“Most of us rush around like crazy to fit in 40 hrs of work, some sleep and all that life stuff every single week”
Cutting costs to then be able to cut back on work a bit could mean you have one day a week to take care of the normal chores without having to suffer a heart attack. It could mean less stress on your work days because you know you’ll have time to clean the bathroom another time, which in turn will make you sleep better, make better decisions for yourself and perhaps even end up happier in the end. And also – with the theme of this blog post in mind – it could make you feel much less stuck in the hamster wheel. It’s not always about leaving all things ordinary life behind and becoming a self-sufficient hippie – it could just be making a little room in your day-to-day routine, so there’s time to both breathe, sleep and think (doesn’t that sound nice?). We’re so focused on money making, consumption and all the grand stuff that we forget a simple thing such as time to sit down to plan for this week’s dinners could generate a much improved quality of life.
This is what we’ve done, and we can’t ever picture ourselves going back to working for someone else. If you’re in a field where freelancing is an option, could you consider it? It’s not something that would suit everyone, as it requires a certain amount of self-discipline, structure and drive, but if those attributes apply to you – go for it. As a freelancer, you can decide when and how you want to work all by yourself, and this is probably the biggest advantage of all (it means that you for example can do your long run on a sunny Friday and work on a rainy Saturday morning instead).
“It has put us entirely in charge of our lives, made it possible to work together as well as from home and enabled us to do what we find inspiring and fun.”
We don’t need a bank holiday to take a day off, nor do we need to limit our summer vacation to a few weeks, but can choose to work more certain other times of the year to compensate. If you, like us, enjoy being in charge of your own schedule and the feeling of fulfilling your own dreams instead of someone else’s, freelancing is definitely something to explore. To us, this is the ultimate escape from the hamster wheel, as it has put us entirely in charge of our lives, made it possible to work together as well as from home and enabled us to do what we find inspiring and fun. And with limited expenses to top it all off, we find ourselves needing to work way less than 40 hrs per week.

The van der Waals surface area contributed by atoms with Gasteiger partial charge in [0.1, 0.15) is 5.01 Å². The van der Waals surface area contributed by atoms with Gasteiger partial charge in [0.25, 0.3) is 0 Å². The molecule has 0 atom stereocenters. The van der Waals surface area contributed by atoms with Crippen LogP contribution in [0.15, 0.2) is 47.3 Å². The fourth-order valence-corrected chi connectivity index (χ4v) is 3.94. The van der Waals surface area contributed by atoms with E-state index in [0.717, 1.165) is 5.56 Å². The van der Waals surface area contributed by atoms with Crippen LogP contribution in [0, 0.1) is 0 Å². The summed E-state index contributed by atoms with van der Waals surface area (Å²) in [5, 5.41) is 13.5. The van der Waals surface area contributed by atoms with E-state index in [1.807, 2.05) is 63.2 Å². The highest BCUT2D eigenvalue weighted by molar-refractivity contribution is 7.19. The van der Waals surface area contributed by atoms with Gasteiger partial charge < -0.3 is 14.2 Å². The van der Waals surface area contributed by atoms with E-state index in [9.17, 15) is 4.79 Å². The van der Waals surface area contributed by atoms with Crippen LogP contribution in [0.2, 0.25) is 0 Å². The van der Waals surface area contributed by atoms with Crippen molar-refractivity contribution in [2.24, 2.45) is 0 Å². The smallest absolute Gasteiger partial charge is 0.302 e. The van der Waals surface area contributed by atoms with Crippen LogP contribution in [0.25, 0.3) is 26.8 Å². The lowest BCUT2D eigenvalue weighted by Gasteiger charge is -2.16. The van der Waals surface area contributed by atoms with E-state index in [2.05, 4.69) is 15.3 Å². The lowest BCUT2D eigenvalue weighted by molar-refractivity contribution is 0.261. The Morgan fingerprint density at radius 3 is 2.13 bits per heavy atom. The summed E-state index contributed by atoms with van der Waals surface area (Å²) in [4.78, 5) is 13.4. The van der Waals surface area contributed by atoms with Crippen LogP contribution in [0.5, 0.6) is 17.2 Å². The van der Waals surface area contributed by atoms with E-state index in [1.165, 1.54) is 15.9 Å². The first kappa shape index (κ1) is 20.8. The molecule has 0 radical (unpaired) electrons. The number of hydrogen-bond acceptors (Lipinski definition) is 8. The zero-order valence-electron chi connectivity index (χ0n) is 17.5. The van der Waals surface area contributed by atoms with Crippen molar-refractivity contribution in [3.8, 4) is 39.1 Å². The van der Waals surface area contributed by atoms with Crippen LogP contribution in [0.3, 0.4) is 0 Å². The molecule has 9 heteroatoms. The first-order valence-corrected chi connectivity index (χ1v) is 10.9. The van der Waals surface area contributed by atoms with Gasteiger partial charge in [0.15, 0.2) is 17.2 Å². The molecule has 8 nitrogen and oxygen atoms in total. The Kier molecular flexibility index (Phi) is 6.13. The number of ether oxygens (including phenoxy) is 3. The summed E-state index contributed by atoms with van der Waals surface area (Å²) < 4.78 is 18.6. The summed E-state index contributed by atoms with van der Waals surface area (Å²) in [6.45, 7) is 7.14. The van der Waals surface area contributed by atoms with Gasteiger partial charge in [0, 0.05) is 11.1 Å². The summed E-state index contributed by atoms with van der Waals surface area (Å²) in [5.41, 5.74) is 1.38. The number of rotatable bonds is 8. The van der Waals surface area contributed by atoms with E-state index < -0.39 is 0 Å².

Grow your own vegetables
You can grow your own food, save some money and get fresh air, a workout and vitamin D as a bonus. The mere act of caring for a patch of land may feel like exactly the break from the everyday work routine that you’re after. You get to connect with the origin of your food, spend time outside, learn new things and reestablish a relationship with nature and the ground that many of us have lost. And could perhaps the lowered food expenses make up for taking an extra day off here and there, or even dropping down to working 80%? The one thing in our budget that always causes raised eyebrows (in a positive way) is our food costs. Our food budget is set to SEK 3000 (USD 340) a month and we – truthfully – almost never break it. (We’re hungry athletes and basically eat for four, we should add.) Having our own garden and basically being able to walk straight past the produce section at the store every time between June and January saves us a lot – and that’s taking into consideration the money we spend on the actual garden itself. After the setup three years ago, it doesn’t cost us more than perhaps SEK 200-300 per year (basically, our online seed order from Runåbergs). By composting, mulching and overall caring for our soil, we never have to buy manure or new soil, and we of course collect rain water. In other words, you can create your own self-propelled food factory if you’re willing to roll up your sleeves a bit – and isn’t some manual labor refreshing sometimes? It’s at least immensely rewarding, creating something “real” with your own hands.
Turn a hobby into something profitable
What are you really good at that you also love doing? Could that be turned into a business? Sometimes it’s the mere thought of working for someone else and feeling as if your role isn’t fulfilling you that makes you feel as if you’re spinning around in the hamster wheel. When it’s all just a grind. Working for yourself is a game changer in that regard! Everything that you do – from the thoughts you think to the tasks you carry out to the people you connect with – will ultimately come straight back to yourself, and there’s something so inherently satisfying in that. It’s also scary, sure, to be solely responsible – but when you succeed, it’ll taste all the sweeter.